Assessment on Intentional Learning
The fourth industrial revolution signifies a rate of change in technology. Adoption of automation and digital transformation has accelerated the skill gaps. This has brought along with it a change in the nature of work - changing work preferences - be it the way we work or the kind of jobs we want to do. The pandemic accelerated all these changes. The human adaptability hasn’t increased as much as the technology / new world of work would demand. This brings up a pertinent question - how do we adapt fast to the changing world? The answer may seem simple enough - to learn and stay relevant. How easy is to adopt a learning mindset?
What do assessments on Intentional learning do?
Learning is a skill and a desire to learn is a mindset. Nurturing the mindset and harnessing the skills to develop learning can boost both personal and professional self and deliver a competitive edge. This includes unlearning and rethinking. Assessments play a role in assessing this ‘Desire to Learn’. The assessment provides insight into the key competencies that are required to embark on a life long journey of learning. The results can point towards areas of strength and weakness for a learning mindset. This helps individuals channelise their efforts to focus on areas of development. The assessment provides worksheets as part of the long report. The worksheets provide exercises and activities to help individuals overcome their personal barriers for learning. The assessment helps individuals identify the crux of non-learning and overcome barriers to finally work on the career path / skill gap to attain success.
Why is there a need to assess?
People are aware that the answer to the future of work is adaptability which includes learning. But often, people encounter barriers - they are unable to start learning or stay focused or sometimes they never reach completion. Some people aren’t clear about their goals, others can’t purse set goals and some others are just not interested in learning. While we cannot change another person’s mindset, through our International Learning Assessment, we can definitely point very clearly towards their personal barriers and provide tips to overcome them. Urge people to begin their learning, equipped with an awareness of their strengths and areas that need development.
When should one take up the Intentional Learning Assessment?
The best time to take this assessment is when you want to begin your learning journey. Given the changing nature of work one always has something to learn.
Outcome of learning assessments?
An assessment to understand the barriers to learn can be very insightful. Overcoming such barriers can lead to a learning mindset and thereby help one grow, expand their thinking , evolve and change. Intelligence and capability are not fixed points but instead traits you can cultivate. Through this assessment Talent Transformation can help you cultivate essential traits to develop a growth mindset and become a life long learner.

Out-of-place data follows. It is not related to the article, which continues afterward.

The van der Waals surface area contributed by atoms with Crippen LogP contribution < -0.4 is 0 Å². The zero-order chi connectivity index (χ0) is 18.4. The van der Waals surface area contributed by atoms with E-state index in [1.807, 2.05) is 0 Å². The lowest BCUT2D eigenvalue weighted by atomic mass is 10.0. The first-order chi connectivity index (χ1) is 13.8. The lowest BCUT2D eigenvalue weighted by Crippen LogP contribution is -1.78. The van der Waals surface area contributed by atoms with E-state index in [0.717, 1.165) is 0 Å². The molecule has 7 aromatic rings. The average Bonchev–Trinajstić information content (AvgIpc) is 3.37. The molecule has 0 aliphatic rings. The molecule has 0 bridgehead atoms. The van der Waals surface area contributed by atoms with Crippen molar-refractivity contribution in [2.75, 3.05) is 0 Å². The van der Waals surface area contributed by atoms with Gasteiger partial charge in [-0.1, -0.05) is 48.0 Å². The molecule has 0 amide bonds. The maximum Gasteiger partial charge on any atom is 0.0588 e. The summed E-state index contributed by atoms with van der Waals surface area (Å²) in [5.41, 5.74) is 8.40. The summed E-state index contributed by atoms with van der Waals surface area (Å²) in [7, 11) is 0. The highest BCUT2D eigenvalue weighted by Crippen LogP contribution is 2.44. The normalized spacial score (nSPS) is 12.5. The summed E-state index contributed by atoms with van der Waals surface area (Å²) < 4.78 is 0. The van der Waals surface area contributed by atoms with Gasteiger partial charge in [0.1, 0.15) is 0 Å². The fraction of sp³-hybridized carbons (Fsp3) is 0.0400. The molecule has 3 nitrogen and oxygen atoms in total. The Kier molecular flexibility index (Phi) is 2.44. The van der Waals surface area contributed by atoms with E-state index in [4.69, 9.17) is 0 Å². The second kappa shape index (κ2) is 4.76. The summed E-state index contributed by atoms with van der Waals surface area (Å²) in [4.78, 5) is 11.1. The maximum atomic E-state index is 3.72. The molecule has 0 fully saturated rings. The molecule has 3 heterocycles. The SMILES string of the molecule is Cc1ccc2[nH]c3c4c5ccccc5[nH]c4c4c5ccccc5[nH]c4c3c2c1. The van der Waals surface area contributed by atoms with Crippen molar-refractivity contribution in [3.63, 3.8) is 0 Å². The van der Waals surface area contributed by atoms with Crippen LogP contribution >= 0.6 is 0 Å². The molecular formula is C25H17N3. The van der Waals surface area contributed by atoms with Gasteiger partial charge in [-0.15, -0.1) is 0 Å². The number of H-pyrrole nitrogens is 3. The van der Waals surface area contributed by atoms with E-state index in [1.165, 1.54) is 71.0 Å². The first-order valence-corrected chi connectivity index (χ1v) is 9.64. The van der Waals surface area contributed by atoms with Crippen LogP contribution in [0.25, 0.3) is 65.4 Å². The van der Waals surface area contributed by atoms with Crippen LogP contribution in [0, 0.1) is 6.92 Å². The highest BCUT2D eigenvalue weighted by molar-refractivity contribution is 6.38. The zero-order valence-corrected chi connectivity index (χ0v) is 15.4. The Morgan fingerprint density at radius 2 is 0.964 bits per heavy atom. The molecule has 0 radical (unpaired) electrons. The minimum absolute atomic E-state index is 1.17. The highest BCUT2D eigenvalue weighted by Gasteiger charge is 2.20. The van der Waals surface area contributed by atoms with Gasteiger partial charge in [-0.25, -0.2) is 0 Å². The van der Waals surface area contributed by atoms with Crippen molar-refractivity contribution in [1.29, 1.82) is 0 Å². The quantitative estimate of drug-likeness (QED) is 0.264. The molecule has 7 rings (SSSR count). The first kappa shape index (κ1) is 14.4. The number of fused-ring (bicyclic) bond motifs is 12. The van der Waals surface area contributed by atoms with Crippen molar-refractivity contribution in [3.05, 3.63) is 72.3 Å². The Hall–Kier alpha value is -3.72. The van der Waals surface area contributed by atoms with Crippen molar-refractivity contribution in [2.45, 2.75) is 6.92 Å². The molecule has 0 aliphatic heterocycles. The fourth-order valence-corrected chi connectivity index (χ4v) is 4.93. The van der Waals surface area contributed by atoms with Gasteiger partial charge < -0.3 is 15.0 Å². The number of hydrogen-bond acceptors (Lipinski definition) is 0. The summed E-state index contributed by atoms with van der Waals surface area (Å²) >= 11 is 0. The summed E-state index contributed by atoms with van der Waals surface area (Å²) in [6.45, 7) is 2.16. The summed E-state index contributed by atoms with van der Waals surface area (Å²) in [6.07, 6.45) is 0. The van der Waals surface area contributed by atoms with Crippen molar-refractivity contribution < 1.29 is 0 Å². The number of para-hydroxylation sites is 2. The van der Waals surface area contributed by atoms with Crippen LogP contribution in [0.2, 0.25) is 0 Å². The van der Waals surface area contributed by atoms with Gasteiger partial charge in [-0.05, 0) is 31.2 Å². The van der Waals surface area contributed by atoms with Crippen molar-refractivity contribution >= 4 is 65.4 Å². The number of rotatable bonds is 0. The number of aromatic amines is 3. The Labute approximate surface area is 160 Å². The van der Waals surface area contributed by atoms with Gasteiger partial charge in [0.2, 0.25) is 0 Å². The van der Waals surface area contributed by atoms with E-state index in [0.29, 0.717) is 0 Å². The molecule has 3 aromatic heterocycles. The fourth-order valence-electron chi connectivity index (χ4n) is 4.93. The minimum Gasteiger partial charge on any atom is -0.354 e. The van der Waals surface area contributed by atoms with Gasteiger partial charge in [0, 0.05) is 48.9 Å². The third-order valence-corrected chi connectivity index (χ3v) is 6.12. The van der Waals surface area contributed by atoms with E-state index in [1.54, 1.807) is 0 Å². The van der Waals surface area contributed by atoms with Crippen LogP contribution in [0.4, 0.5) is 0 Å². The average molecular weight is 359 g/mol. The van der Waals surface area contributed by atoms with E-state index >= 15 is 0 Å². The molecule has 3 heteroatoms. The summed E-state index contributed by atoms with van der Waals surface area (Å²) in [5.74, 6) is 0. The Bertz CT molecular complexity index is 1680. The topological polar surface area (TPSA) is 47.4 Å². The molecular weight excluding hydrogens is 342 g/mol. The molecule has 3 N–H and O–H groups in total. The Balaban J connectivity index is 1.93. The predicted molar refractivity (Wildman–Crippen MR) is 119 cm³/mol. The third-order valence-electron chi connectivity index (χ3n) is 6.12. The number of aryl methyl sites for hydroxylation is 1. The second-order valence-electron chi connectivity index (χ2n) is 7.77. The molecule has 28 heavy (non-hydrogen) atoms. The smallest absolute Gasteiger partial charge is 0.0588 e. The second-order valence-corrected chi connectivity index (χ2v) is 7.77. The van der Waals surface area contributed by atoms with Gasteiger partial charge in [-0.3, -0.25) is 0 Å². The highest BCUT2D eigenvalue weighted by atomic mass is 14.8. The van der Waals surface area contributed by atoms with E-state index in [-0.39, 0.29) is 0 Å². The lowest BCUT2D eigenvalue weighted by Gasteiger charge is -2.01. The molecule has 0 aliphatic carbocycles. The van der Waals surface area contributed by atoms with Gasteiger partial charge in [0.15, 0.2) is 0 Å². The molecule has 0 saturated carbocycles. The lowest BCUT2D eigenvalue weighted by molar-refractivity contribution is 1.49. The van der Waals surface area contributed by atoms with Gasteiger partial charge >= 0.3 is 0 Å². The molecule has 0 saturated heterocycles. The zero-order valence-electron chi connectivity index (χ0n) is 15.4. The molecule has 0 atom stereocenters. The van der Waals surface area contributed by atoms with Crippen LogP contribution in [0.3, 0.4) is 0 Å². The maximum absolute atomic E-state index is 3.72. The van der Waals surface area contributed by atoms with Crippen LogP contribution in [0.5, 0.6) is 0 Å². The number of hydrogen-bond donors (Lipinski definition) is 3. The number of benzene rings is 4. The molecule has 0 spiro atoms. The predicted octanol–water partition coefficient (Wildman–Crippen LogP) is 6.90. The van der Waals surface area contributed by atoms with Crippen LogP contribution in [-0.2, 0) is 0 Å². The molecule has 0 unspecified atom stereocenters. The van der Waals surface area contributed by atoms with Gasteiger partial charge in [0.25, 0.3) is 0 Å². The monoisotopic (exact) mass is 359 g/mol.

A survey by getAbstract* says that more than half of Millennials (58 percent) and adult Gen Zers (52 percent), 35 percent of Gen Xers and 34 percent of Baby Boomers said success in their careers depends on updating their skills and knowledge frequently. Interestingly, it was also found that engaging in continuous learning was most often associated with good feelings, with “fulfilled,” “accomplished” and “motivated” the most cited emotions by all generations.
Why should I take up the Intentional Learning Assessments by Talent Transformation?
There are many learning platforms that provide content for one to learn and master. However, access to content doesn’t necessarily make one a leaner. Many individuals struggle to learn and master topics that they are unfamiliar with. Developing a mindset to be a life long learner is key to long-term success in career. This assessment by Talent Transformation will help you develop and nurture a learning mindset that will lead to individuals becoming intentional learners.
This assessment involves measurement of a few behavioural traits. All these traits are part of and defined by the Big 5 model. The big 5 model measures the five basic personality traits is a theory developed in 1949 by D. W. Fiske (1949) and later expanded upon by other researchers including Norman (1967), Smith (1967), Goldberg (1981), and McCrae & Costa (1987). Many modern and traditional studies in psychology point to 5 basic dimensions of personality. Evidence of this theory has grown over the years with the principle theory emerging in 1949. The five broad personality traits described by the theory are extraversion, agreeableness, openness, conscientiousness, and neuroticism. This theory / model is more popularly known as OCEAN.
*World Economic Forum, The Future of Jobs Report 2020
*getAbstract survey was conducted on Dec. 12-13, 2019, of SurveyMonkey’s online panel and consisted of 1,048 completed responses. Respondents were full-time workers ages 18 and up.